• CFPB Tightens Tolerance Levels for Mortgage Loans
  • February 25, 2014 | Authors: Michael M. Bell; Steven M. Van Beek
  • Law Firm: Howard & Howard Attorneys PLLC - Royal Oak Office
  • In finalizing new disclosure requirements for mortgage loans, the Consumer Financial Protection Bureau (CFPB) further restricted the tolerance levels between estimates and the final settlement charges. This amended "good faith determination" will require credit unions to closely review their current relationships and charges to ensure they stay within the new tolerance levels. Inaccurate estimates could result in large refunds to members at closing.

    Three Tolerance Levels
    As with the current rules, the new requirements provide for three tolerance categories: zero tolerance, 10% aggregate tolerance and variations permitted. Importantly, the new requirements bring additional charges into the zero tolerance category - requiring credit unions to perform additional due diligence before providing members the Loan Estimate.

    Zero Tolerance
    The new general rule - 12 CFR 1026.19(e)(3)(i) - indicates that an estimated closing cost is in good faith if the amount paid by the member does not exceed the amount disclosed on the Loan Estimate. Fees and charges falling under this category include:

    • Fees paid to the credit union;
    • Fees paid to a mortgage broker;
    • Fees paid to an affiliate of the credit union or the mortgage broker;
    • Fees paid to an unaffiliated third-party if the credit union did not permit the consumer to shop for the service provider;
    • Transfer taxes; and
    • Lender credits.

    Of particular note is the addition of fees to affiliates as well as fees paid by a member when they were not permitted to shop for the service provider. Under the current rules, these are both under the 10% tolerance levels.

    10% Aggregate Tolerance
    For certain fees and charges, the charges paid by the member can exceed the amount disclosed on the Loan Estimate by an aggregate of 10%. These include:

    • Fees paid to an unaffiliated third-party if the credit union permitted the member to shop for the service provider; and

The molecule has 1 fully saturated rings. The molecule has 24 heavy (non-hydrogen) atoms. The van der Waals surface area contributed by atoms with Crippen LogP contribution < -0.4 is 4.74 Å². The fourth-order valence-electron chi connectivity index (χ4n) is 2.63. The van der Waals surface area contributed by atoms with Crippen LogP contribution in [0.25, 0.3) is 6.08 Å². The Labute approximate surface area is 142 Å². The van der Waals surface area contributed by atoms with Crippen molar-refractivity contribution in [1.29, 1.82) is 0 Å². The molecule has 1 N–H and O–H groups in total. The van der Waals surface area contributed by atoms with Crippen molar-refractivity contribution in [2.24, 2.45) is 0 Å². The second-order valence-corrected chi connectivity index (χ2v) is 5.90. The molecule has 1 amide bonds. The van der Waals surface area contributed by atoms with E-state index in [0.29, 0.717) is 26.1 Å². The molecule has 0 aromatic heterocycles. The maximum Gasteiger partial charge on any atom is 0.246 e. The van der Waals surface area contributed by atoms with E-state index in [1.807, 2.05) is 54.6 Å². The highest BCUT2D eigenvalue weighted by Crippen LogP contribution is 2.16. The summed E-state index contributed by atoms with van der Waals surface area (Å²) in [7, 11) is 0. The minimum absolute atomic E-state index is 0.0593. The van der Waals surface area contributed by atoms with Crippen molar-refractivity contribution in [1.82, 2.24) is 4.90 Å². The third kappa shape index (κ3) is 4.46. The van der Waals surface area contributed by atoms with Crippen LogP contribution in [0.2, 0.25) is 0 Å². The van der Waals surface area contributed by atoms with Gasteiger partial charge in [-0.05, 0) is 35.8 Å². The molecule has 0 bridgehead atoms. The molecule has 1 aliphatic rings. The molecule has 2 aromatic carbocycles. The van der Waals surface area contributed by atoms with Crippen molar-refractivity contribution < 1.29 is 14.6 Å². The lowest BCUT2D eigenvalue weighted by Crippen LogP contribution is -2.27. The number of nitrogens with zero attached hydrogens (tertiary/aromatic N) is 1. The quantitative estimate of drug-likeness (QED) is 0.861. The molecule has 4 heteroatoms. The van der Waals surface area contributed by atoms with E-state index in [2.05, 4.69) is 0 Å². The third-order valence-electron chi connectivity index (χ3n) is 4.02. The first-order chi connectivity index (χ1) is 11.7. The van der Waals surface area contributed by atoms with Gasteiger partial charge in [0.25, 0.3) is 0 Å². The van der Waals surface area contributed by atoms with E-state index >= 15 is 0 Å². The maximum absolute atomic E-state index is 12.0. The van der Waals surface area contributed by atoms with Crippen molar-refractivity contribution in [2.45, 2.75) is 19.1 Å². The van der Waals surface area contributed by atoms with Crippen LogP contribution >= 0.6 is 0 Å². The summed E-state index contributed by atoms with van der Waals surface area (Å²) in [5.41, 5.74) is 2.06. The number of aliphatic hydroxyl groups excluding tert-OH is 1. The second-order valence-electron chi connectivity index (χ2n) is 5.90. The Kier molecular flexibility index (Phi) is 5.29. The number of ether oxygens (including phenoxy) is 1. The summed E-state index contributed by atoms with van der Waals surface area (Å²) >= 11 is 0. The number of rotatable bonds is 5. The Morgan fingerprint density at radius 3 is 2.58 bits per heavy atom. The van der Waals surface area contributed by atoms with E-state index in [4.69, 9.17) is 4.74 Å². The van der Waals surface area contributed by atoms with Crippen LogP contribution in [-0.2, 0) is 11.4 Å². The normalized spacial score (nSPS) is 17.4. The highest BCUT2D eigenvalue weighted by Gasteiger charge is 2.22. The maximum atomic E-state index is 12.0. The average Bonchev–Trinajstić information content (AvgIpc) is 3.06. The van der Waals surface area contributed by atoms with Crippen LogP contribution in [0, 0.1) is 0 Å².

• Recording fees.

    Importantly, the credit union must provide the member with a written list of available service providers clearly indicating the member may shop for a different service provider. Failure to provide a proper written list of service providers would result in these third-party fees being subject to the zero tolerance level.

    Variations Permitted
    Other fees or charges can increase if the estimate was based on the best information reasonably available at the time of the disclosure. Fees and charges that could fall under this category include:

    • Prepaid interest;
    • Property insurance premiums;
    • Amounts placed into an escrow account;
    • If chosen by the member, fees paid to third-party service providers not included in the written list; and
    • Fees paid for non-required services chosen by the member.

    One Charge, Three Possibilities
    To demonstrate how the tolerance levels will impact credit union lending, consider the following:

    If a member is not permitted to shop for a third-party service, the charge would be subject to the zero tolerance level. However, if the member was permitted to shop and the member chose a service provider from the written list, the charge would fall under the 10% aggregate threshold. Finally, if a member was permitted to shop for a third-party service and the member chose a provider that was not included on the written list of service providers, the charge could vary from the amount disclosed.

    Conclusion
    The tolerance levels in the new requirements are incredibly complex and present real consequences for credit unions. Credit unions should review their current fees and charges - and their current third-party relationships - to analyze which tolerance level will apply and the accuracy of their existing disclosures.